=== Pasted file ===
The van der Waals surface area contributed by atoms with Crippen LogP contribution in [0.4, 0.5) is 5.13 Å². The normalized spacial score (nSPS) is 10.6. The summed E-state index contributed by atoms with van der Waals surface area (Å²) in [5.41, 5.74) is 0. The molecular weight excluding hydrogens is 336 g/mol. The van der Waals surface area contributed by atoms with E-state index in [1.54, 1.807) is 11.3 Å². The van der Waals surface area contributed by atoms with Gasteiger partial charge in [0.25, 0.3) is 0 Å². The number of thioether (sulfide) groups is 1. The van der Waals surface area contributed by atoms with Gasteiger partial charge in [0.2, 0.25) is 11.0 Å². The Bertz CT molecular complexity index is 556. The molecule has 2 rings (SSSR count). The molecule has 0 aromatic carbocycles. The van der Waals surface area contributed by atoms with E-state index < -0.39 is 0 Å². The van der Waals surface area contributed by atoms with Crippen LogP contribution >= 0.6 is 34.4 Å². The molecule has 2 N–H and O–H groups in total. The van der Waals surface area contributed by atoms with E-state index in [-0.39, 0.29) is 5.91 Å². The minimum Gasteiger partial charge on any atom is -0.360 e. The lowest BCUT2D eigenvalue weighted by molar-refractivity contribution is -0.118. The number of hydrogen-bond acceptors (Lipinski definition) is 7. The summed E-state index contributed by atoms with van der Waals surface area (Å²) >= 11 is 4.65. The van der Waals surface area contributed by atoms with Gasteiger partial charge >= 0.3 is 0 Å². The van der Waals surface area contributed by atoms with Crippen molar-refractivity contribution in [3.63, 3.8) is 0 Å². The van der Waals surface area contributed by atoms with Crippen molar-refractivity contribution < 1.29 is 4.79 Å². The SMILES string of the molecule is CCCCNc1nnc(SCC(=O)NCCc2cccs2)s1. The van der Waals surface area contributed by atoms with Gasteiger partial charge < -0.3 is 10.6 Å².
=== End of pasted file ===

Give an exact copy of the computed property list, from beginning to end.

The van der Waals surface area contributed by atoms with Crippen LogP contribution in [0.4, 0.5) is 5.13 Å². The normalized spacial score (nSPS) is 10.6. The summed E-state index contributed by atoms with van der Waals surface area (Å²) in [5.41, 5.74) is 0. The molecular weight excluding hydrogens is 336 g/mol. The van der Waals surface area contributed by atoms with E-state index in [1.54, 1.807) is 11.3 Å². The van der Waals surface area contributed by atoms with Gasteiger partial charge in [0.25, 0.3) is 0 Å². The number of thioether (sulfide) groups is 1. The van der Waals surface area contributed by atoms with Gasteiger partial charge in [0.2, 0.25) is 11.0 Å². The Bertz CT molecular complexity index is 556. The molecule has 2 rings (SSSR count). The molecule has 0 aromatic carbocycles. The van der Waals surface area contributed by atoms with E-state index < -0.39 is 0 Å². The van der Waals surface area contributed by atoms with Crippen LogP contribution >= 0.6 is 34.4 Å². The molecule has 2 N–H and O–H groups in total. The van der Waals surface area contributed by atoms with E-state index in [-0.39, 0.29) is 5.91 Å². The minimum Gasteiger partial charge on any atom is -0.360 e. The lowest BCUT2D eigenvalue weighted by molar-refractivity contribution is -0.118. The number of hydrogen-bond acceptors (Lipinski definition) is 7. The summed E-state index contributed by atoms with van der Waals surface area (Å²) >= 11 is 4.65. The van der Waals surface area contributed by atoms with Gasteiger partial charge >= 0.3 is 0 Å². The van der Waals surface area contributed by atoms with Crippen molar-refractivity contribution in [3.63, 3.8) is 0 Å². The van der Waals surface area contributed by atoms with Crippen molar-refractivity contribution < 1.29 is 4.79 Å². The SMILES string of the molecule is CCCCNc1nnc(SCC(=O)NCCc2cccs2)s1. The van der Waals surface area contributed by atoms with Gasteiger partial charge < -0.3 is 10.6 Å².